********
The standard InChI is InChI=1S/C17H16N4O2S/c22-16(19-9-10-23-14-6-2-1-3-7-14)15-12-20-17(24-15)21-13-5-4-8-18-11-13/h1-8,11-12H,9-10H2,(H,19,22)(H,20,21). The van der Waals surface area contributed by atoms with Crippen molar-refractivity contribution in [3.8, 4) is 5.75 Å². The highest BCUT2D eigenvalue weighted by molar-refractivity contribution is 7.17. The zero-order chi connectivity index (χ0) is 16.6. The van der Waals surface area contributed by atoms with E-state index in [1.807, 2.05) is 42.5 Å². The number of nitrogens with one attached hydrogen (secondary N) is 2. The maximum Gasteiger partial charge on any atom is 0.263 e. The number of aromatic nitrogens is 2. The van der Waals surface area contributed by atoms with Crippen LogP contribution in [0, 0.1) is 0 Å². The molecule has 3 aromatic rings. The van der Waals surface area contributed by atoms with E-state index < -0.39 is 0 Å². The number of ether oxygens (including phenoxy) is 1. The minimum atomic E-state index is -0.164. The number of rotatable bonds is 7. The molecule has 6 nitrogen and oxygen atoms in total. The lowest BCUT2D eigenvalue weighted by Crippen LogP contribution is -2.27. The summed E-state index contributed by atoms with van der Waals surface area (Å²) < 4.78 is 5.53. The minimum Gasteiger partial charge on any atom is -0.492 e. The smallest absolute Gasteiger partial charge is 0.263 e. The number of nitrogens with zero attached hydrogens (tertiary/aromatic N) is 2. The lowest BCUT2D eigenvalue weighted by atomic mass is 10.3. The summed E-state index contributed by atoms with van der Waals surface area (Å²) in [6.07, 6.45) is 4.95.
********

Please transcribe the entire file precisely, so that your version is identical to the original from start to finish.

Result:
The standard InChI is InChI=1S/C17H16N4O2S/c22-16(19-9-10-23-14-6-2-1-3-7-14)15-12-20-17(24-15)21-13-5-4-8-18-11-13/h1-8,11-12H,9-10H2,(H,19,22)(H,20,21). The van der Waals surface area contributed by atoms with Crippen molar-refractivity contribution in [3.8, 4) is 5.75 Å². The highest BCUT2D eigenvalue weighted by molar-refractivity contribution is 7.17. The zero-order chi connectivity index (χ0) is 16.6. The van der Waals surface area contributed by atoms with E-state index in [1.807, 2.05) is 42.5 Å². The number of nitrogens with one attached hydrogen (secondary N) is 2. The maximum Gasteiger partial charge on any atom is 0.263 e. The number of aromatic nitrogens is 2. The van der Waals surface area contributed by atoms with Crippen LogP contribution in [0, 0.1) is 0 Å². The molecule has 3 aromatic rings. The van der Waals surface area contributed by atoms with E-state index < -0.39 is 0 Å². The number of ether oxygens (including phenoxy) is 1. The minimum atomic E-state index is -0.164. The number of rotatable bonds is 7. The molecule has 6 nitrogen and oxygen atoms in total. The lowest BCUT2D eigenvalue weighted by Crippen LogP contribution is -2.27. The summed E-state index contributed by atoms with van der Waals surface area (Å²) < 4.78 is 5.53. The minimum Gasteiger partial charge on any atom is -0.492 e. The smallest absolute Gasteiger partial charge is 0.263 e. The number of nitrogens with zero attached hydrogens (tertiary/aromatic N) is 2. The lowest BCUT2D eigenvalue weighted by atomic mass is 10.3. The summed E-state index contributed by atoms with van der Waals surface area (Å²) in [6.07, 6.45) is 4.95.